RFR: Implement value type buffering for the interpreter

Frederic Parain frederic.parain at oracle.com
Mon Jun 26 17:11:39 UTC 2017


Here's a new webrev:

http://cr.openjdk.java.net/~fparain/vt-buffering/webrev.02/index.html

Changes:

   - fix parameter default value in global.hpp
   - add comment about VTBufferChunk fields in vtBuffer.hpp
   - add two new counters to track failed chunk allocations

Thanks,

Fred

On 06/26/2017 10:40 AM, Frederic Parain wrote:
> Mr Simms,
> 
> Thank you for the review.
> See my answers in-lined below.
> 
> On 06/26/2017 10:04 AM, David Simms wrote:
>>
>> Kudos on the loop testing, like the targeted testing . Good work on 
>> the static init fixes and testing.
>>
>> Minor comments:
>>
>>   * globals.hpp:4097 "sizeof(long long)", is at least 64bits, but not
>>     fixed size: do you mean BytesPerLong or longSize ?
> 
> Changed to BytesPerLong.
> Eventually, this parameter would become a per-platform parameter, to
> take into account the instruction capabilities of each CPU.
> 
>>   * ValueTypesBufferMaxMemory=128, global fixed limit
>>       o "doesn't feel right", but I admit to not having a better answer.
>>         Needs more user testing: TODO, we did talk off list about this,
>>         discussed combination of global + per-thread options.
> 
> I've delayed this work to push the VT buffering ASAP.
> Among the TODO list, I'd like to re-write the backend allocator to
> avoid fragmenting the memory. I'd like to implement the global/local
> limits we have discussed, but I need more usage data to tune them.
> 
>>       o Should "Global VTBuffer Pool statistics" include a failure
>>         statistic to help with performance evaluation/tuning ?
> 
> Nice suggestion.
> A global allocating failure counter could help detecting too small
> global buffer size.
> In addition, a per-thread allocation failure counter could help
> detecting unbalanced use of the global buffer memory.
> I'll implement it this week.
> 
>>   * vtBuffer.hpp:40 "_index;" - I can guess what all the other fields
>>     are at a glance, but a short comment here would be nice
> 
> Each thread builds its own linked list of VTBufferChunk. Having an
> index in each chunk indicating its position in the list enables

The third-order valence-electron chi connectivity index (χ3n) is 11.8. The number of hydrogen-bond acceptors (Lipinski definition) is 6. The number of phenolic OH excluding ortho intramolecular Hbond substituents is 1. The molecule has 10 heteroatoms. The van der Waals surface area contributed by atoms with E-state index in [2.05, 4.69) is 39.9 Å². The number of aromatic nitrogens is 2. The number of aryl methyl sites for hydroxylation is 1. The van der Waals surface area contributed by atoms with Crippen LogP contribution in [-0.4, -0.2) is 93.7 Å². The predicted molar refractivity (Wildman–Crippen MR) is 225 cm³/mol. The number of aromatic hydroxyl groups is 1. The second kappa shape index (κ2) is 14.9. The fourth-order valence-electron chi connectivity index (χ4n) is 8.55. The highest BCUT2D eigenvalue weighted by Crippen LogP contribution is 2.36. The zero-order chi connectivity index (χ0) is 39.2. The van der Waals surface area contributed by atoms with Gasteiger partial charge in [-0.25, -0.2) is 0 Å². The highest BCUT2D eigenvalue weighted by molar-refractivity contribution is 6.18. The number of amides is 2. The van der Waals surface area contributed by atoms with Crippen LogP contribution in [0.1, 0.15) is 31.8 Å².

> optimizations when comparing the addresses of two buffered values
> (because buffer chunks are not contiguous, addresses cannot be
> compared directly).
> I'll add a comment about that.
> 
>> I was wondering if "InterpreterFrameClosure" changes didn't trigger a 
>> problem in the ValueOops whitebox testing (frame oop maps)...that test 
>> feels a little on the fragile side.
> 
> The modification of the InterpreterFrameClosure changes the way
> references to values are handled, but the oopmap themselves are
> not changed. Do you think this would cause an issue?
> 
> Thanks,
> 
> Fred
> 
>>
>> On 20/06/17 22:50, Frederic Parain wrote:
>>> Greetings,
>>>
>>> Here's a webrev implementing value type buffering for the interpreter.
>>>
>>> http://cr.openjdk.java.net/~fparain/vt-buffering/webrev.01/
>>>
>>> Buffering allows the interpreter to allocate values in a thread local
>>> buffer to avoid Java heap allocations. Memory recycling is performed
>>> on method exit and sometimes on backward branches.
>>>
>>> Format of buffered values is almost identical to the format of
>>> Java heap allocated values, so most code won't see any difference
>>> between a buffered value and a not buffered value. The only difference
>>> is in the first word of the header. Because of a change in GC closures
>>> in JDK10, the first word now stores a reference to the Java mirror
>>> of the value class in order to keep it alive. In JDK9, this operation
>>> was performed through the klass pointer in the header, but the GC
>>> team has removed this closure.
>>>
>>> Buffering can be monitored using NMT or a new diagnostic command.
>>>
>>> All tests pass and Sergey has already tested the patch with his
>>> benchmark (and reported several bugs that are now fixed, thank
>>> you Sergey).
>>>
>>> Unfortunately, the changeset also includes a number of fixes not
>>> related to buffering, like code clean up and access to uninitialized
>>> static value fields.
>>>
>>> Thanks,
>>>
>>> Fred
>>
>>


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